100 Years Ago
Sept. 9, 1915
Every little detail that careful supervision can suggest has been attended to at the local school buildings, and they are now in excellent condition. School opens next Monday, September 13. Several minor additions have been made to the playground apparatus. A basketball court has been provided at the high school and one at the grade building. Two volleyball courts have been laid out at each school. This is a new game for the local schools, and it is expected to provide much recreation to the pupils. It can be played without any outlay for racquets or other accessories, and is considered a very fair rival of tennis.
With the increase in consumption of gasoline and distillate by the many automobiles and farm engines there has been speculation as to how much this county is paying the Standard Oil company for such products. These questions are answered by a little computation of the figures in the monthly reports of B.W. Hamilton and Sons, local agents in charge of the Enterprise station of the company. These figures show that in the last five months this station has distributed oil products selling at wholesale for more than $10,000. This covers nearly all the oil products used in the county except what are sold in and around Wallowa. It includes practically all put out through Lostine, Enterprise, Joseph, the north country through to Paradise and the eastern part of the county to Snake river.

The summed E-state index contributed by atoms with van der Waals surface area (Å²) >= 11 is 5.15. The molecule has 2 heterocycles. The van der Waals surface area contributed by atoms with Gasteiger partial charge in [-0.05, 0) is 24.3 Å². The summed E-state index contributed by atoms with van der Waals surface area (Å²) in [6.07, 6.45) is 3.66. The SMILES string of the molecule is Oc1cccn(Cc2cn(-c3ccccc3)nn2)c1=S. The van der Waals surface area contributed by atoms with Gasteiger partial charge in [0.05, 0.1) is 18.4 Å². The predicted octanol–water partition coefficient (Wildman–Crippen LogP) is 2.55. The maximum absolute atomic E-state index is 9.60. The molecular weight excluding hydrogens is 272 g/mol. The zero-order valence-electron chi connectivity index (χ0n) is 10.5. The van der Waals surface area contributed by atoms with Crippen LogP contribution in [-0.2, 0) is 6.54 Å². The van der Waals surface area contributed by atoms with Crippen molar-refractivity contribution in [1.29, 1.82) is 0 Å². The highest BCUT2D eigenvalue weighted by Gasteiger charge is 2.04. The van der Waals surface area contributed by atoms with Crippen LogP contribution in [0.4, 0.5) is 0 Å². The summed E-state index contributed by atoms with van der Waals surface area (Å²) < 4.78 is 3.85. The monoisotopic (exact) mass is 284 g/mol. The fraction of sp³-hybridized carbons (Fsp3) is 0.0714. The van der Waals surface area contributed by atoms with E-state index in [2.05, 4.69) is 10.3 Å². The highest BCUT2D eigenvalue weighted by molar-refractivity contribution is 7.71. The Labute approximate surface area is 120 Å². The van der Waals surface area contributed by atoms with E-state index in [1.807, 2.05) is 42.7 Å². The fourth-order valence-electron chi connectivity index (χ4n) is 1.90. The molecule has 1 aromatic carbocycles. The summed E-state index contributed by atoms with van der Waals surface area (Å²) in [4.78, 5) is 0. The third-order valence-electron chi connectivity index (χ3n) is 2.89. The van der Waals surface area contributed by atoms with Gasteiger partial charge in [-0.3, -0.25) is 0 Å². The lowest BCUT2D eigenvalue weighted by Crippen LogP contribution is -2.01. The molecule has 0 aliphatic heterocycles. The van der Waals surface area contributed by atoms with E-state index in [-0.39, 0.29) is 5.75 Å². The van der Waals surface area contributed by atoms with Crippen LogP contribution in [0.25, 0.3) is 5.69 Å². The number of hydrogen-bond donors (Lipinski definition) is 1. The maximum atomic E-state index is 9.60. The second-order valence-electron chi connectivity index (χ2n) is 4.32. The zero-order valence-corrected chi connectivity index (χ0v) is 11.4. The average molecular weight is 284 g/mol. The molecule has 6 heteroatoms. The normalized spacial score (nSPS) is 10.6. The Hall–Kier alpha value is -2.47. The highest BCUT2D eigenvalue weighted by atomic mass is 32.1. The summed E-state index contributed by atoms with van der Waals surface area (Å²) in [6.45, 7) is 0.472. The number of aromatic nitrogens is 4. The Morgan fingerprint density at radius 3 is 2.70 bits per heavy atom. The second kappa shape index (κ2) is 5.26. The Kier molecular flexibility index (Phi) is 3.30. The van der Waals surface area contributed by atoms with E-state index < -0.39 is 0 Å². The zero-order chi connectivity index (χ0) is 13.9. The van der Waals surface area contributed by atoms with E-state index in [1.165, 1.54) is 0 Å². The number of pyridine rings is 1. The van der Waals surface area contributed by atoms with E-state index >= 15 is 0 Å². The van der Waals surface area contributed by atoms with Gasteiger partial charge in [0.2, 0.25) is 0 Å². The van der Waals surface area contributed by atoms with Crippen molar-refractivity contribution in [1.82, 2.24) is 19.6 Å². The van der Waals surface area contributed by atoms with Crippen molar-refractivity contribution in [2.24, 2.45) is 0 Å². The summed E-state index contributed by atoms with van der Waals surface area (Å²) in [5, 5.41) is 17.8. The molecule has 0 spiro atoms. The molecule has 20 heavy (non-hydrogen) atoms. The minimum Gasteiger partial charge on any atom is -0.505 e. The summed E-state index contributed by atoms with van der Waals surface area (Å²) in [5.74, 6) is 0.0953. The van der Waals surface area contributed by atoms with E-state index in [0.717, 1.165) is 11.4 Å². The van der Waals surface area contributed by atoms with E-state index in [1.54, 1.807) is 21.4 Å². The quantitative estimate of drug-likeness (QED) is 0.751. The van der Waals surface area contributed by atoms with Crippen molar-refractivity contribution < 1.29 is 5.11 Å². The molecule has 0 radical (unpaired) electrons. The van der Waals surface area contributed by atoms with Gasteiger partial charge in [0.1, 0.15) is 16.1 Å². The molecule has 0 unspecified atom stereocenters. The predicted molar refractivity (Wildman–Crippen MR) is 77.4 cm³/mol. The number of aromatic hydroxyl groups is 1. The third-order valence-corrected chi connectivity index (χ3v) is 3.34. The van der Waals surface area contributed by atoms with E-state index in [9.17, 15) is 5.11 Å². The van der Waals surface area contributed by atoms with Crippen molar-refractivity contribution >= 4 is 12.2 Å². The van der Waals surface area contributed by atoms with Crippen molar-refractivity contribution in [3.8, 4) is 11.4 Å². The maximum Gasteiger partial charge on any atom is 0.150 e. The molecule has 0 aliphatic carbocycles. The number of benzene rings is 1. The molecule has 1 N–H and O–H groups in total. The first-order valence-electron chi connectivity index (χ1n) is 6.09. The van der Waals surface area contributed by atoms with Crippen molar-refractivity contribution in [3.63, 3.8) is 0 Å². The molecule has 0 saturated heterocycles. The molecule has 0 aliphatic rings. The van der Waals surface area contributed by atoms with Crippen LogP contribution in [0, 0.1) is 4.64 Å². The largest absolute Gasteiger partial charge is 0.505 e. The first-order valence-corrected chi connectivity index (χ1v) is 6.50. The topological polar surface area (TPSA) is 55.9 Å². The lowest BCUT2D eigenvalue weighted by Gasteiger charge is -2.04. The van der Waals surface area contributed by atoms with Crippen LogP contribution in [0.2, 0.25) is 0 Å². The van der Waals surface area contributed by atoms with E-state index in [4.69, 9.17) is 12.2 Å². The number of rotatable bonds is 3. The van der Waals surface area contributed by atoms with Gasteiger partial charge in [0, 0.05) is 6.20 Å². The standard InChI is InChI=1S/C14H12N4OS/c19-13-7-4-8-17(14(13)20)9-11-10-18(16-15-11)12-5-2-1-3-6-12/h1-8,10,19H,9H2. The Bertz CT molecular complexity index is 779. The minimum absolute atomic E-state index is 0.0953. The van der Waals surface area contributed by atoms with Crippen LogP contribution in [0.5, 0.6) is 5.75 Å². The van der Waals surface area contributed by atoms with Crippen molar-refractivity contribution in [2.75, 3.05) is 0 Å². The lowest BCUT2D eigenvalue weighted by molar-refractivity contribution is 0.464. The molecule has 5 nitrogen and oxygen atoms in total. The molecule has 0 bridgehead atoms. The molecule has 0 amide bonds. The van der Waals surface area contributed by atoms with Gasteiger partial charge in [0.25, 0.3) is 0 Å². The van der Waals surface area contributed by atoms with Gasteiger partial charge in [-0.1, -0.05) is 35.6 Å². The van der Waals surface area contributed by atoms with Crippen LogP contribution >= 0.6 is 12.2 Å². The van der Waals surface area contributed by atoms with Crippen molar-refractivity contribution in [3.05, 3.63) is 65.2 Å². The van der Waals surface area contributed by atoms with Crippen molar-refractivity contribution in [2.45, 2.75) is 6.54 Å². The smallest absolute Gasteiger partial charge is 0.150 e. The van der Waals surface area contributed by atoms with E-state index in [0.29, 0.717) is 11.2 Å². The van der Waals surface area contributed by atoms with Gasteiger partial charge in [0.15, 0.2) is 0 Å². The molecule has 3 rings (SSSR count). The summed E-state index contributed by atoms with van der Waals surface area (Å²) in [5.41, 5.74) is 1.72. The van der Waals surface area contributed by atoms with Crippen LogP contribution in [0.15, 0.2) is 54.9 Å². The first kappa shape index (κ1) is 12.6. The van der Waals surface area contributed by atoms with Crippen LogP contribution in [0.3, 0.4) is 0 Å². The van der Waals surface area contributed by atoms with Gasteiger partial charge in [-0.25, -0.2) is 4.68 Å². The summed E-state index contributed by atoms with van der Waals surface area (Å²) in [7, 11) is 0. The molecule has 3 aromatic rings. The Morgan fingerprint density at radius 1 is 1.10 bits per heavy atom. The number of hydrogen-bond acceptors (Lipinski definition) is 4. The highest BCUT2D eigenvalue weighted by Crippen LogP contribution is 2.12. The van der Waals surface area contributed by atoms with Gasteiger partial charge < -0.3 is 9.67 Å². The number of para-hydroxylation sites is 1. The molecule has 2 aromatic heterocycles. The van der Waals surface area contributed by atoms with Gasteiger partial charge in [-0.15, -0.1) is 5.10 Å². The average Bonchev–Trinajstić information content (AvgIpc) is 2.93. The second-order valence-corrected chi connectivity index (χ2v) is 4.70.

70 Years Ago
Sept. 6, 1945
A fire on the ridge between Horse and Pumpkin creeks about four miles (as the crow flies) east of the end of the lower Imnaha road gave officials and fire crews of the Wallowa National forest another hectic week starting last Thursday. A fire which had been discovered on Thursday and was believed under control by a crew headed by Bob Reams suddenly flared up Saturday. Reinforcement crews were immediately dispatched form Enterprise, and the McCall, Idaho and Missoula, Montana, forest offices were called for parachute fire fighters. A crew headed by A. L. Duckett also went out from Imnaha, going up the hill and down the ridge to Cayuse flat.